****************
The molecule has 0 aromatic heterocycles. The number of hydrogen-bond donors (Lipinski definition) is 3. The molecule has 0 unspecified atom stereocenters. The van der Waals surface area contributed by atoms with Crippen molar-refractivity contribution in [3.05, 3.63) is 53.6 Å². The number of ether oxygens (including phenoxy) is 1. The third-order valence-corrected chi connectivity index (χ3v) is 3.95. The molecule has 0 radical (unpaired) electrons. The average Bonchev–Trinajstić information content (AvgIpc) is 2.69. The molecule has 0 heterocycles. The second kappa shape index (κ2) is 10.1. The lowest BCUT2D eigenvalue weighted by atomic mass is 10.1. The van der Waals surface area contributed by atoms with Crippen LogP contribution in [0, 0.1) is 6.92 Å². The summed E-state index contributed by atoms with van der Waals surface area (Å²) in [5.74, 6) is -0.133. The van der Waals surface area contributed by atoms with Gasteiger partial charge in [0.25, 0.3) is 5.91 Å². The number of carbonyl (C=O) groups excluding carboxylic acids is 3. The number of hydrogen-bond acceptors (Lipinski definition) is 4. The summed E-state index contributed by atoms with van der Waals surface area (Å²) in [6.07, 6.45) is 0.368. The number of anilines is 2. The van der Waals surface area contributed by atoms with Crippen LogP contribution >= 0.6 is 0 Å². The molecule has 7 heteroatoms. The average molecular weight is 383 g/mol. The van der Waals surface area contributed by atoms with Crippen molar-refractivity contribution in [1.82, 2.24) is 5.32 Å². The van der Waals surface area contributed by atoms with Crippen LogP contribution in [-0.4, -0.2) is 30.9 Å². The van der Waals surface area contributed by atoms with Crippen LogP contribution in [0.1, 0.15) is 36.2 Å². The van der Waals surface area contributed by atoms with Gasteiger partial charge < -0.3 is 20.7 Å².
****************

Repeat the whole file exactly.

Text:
The molecule has 0 aromatic heterocycles. The number of hydrogen-bond donors (Lipinski definition) is 3. The molecule has 0 unspecified atom stereocenters. The van der Waals surface area contributed by atoms with Crippen molar-refractivity contribution in [3.05, 3.63) is 53.6 Å². The number of ether oxygens (including phenoxy) is 1. The third-order valence-corrected chi connectivity index (χ3v) is 3.95. The molecule has 0 radical (unpaired) electrons. The average Bonchev–Trinajstić information content (AvgIpc) is 2.69. The molecule has 0 heterocycles. The second kappa shape index (κ2) is 10.1. The lowest BCUT2D eigenvalue weighted by atomic mass is 10.1. The van der Waals surface area contributed by atoms with Crippen LogP contribution in [0, 0.1) is 6.92 Å². The summed E-state index contributed by atoms with van der Waals surface area (Å²) in [5.74, 6) is -0.133. The van der Waals surface area contributed by atoms with Gasteiger partial charge in [0.25, 0.3) is 5.91 Å². The number of carbonyl (C=O) groups excluding carboxylic acids is 3. The number of hydrogen-bond acceptors (Lipinski definition) is 4. The summed E-state index contributed by atoms with van der Waals surface area (Å²) in [6.07, 6.45) is 0.368. The number of anilines is 2. The van der Waals surface area contributed by atoms with Crippen LogP contribution >= 0.6 is 0 Å². The molecule has 7 heteroatoms. The average molecular weight is 383 g/mol. The van der Waals surface area contributed by atoms with Crippen molar-refractivity contribution in [1.82, 2.24) is 5.32 Å². The van der Waals surface area contributed by atoms with Crippen LogP contribution in [-0.4, -0.2) is 30.9 Å². The van der Waals surface area contributed by atoms with Crippen LogP contribution in [0.1, 0.15) is 36.2 Å². The van der Waals surface area contributed by atoms with Gasteiger partial charge < -0.3 is 20.7 Å².